Friday, 26 August 2011

U.S. Stocks Rally as Bernanke Signals Economy Doesn’t Need Immediate Aid

U.S. stocks surged, erasing a 221- point decline in the Dow Jones Industrial Average, as Federal Reserve Chairman Ben S. Bernanke indicated the economy isn’t deteriorating fast enough to warrant any immediate stimulus amid valuations close to the lowest in 2 1/2 years.
Home Depot Inc., Caterpillar Inc. and Alcoa Inc. (AA) led gains among the biggest companies most-tied to the economy, rising at least 1.2 percent. Technology shares rose the most among groups in the S&P 500, with Cisco Systems Inc. and Intel Corp. advancing more than 1.9 percent. Tiffany & Co. (TIF), the world’s second-largest luxury jewelry retailer, added 7.1 percent after reporting profit that beat analysts’ estimates and raising its earnings forecast.
The Standard & Poor’s 500 Index rallied 1.2 percent to 1,173.35 at 12:02 p.m. in New York after initially plunging 2 percent following Bernanke’s remarks. The Dow Jones Industrial Average climbed 1.2 percent, or 133.09 points, to 11,282.91.
“This is exactly what the market wanted,” Keith Springer, who oversees $120 million as the president of Springer Financial Advisors in Sacramento, California, said in a telephone interview. “This is good news for investors because it’s telling you there’s no reason to panic because they have the impression is that the economy is getting better. If he threw more money at the economy it would have given the impression that things were out of control and the Fed was panicking.”
Stocks gyrated following the Bernanke speech, in which he said the central bank still has tools to stimulate the economy without signaling he will use them. He echoed comments of dissenting members of the Federal Open Market Committee who said U.S. economic data aren’t pointing to a recession.

Low Valuations

This year’s decline in the S&P 500 left the benchmark gauge for U.S. equities at 12.7 times reported earnings yesterday, more than 20 percent below its five-decade average. Barton Biggs, founder of hedge fund Traxis Partners LP, said last week that valuations are so low they could withstand a 15 percent decline in profits.
Earnings for companies in the index may rise 18 percent this year, according to the average estimate of analysts surveyed by Bloomberg. Economists predict gross domestic product will expand 1.75 percent this year and 2.35 percent in 2012, according to a survey of 56 respondents conducted by Bloomberg.
“Although important problems certainly exist, the growth fundamentals of the United States do not appear to have been permanently altered by the shocks of the past four years,” Bernanke said in prepared comments. “It may take some time, but we can reasonably expect to see a return to growth rates and employment levels consistent with those underlying fundamentals.”

Restricting Options

Rising consumer prices and signs the economy is still growing may be restricting Bernanke’s options. Gasoline costs are 33 percent higher, consumer inflation is twice as fast and inflation expectations are above levels since Bernanke signaled more easing a year ago. While the U.S. expansion has slowed, the Chicago Fed’s index of 85 economic indicators improved in July for a third month on gains in production.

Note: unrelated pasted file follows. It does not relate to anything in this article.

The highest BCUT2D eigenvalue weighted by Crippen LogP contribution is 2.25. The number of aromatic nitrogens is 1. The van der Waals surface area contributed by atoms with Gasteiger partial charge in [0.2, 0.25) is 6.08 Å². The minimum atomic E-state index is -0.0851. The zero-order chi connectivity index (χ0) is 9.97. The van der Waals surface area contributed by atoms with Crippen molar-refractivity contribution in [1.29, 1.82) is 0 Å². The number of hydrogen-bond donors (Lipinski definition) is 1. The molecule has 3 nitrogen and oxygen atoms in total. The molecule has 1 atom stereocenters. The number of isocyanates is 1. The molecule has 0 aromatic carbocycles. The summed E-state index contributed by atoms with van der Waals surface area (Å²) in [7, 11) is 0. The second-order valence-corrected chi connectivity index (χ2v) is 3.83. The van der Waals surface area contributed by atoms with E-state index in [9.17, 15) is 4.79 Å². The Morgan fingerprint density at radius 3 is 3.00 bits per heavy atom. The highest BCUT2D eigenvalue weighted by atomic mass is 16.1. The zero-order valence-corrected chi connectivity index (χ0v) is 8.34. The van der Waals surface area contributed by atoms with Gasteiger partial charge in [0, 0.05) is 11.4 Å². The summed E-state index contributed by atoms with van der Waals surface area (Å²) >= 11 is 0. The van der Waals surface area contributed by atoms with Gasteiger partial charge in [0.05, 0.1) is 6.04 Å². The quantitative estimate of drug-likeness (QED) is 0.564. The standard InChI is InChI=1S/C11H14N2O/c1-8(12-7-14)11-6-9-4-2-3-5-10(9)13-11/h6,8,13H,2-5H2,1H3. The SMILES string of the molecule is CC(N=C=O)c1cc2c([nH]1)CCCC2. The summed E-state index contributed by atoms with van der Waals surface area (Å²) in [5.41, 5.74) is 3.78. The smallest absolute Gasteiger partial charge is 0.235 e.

The threat of deflation has subsided, with the Labor Department’s consumer price index, minus food and energy, rising 1.8 percent for the 12 months ending July. It increased at a 0.9 percent 12-month rate in July 2010 before Bernanke’s Jackson Hole speech last year.
A measure of inflation expectations watched by the Fed is showing that traders see annual price increases of 2.77 percent starting in five years, compared with 2.22 percent a year ago.

‘Risking Its Credibility’

Fed bank presidents Charles Plosser of Philadelphia, Richard Fisher of Dallas and Narayana Kocherlakota of Minneapolis voted against the Fed’s decision to keep the target for the federal funds rate at zero to 0.25 percent until at least mid-2013. Plosser and Fisher said last week the pledge won’t help spur growth. The last time three policy makers dissented was in November 1992.
“Our problems are not problems easily addressed by monetary policy,” Plosser said in an Aug. 17 interview, adding that the Fed is “risking its credibility because it’s doing things that don’t work.”
Last year, Bernanke hinted that the Fed might embark on a second round of asset purchases to bolster the recovery, kicking off a 30 percent rally in the S&P 500 that ended in a three-year high on April 29.
Policy makers this month pledged to keep their benchmark interest rate near zero until at least mid-2013 and said they “discussed the range of policy tools” available, signaling they may add to their record stimulus.

Stimulus Options

Bernanke told Congress on July 13 the Fed has stimulus options. They may include buying additional securities, increasing the average maturity of its bond portfolio, lowering the interest rate on excess reserves and pledging to keep its balance sheet near a record high for a longer period of time.
Morgan Stanley analysts have cut their estimate for expansion worldwide this year to 3.9 percent from a previous prediction of 4.2 percent. Part of the reason was “the drama” around lifting the U.S. debt ceiling, which helped depress financial markets and erode business and consumer confidence, the analysts said in a report last week.
President Barack Obama signed a plan to raise the federal debt limit on Aug. 2, the deadline to avoid a possible default, after months of wrangling with Congress. The deal would make $2.4 trillion in deficit cuts over 10 years.

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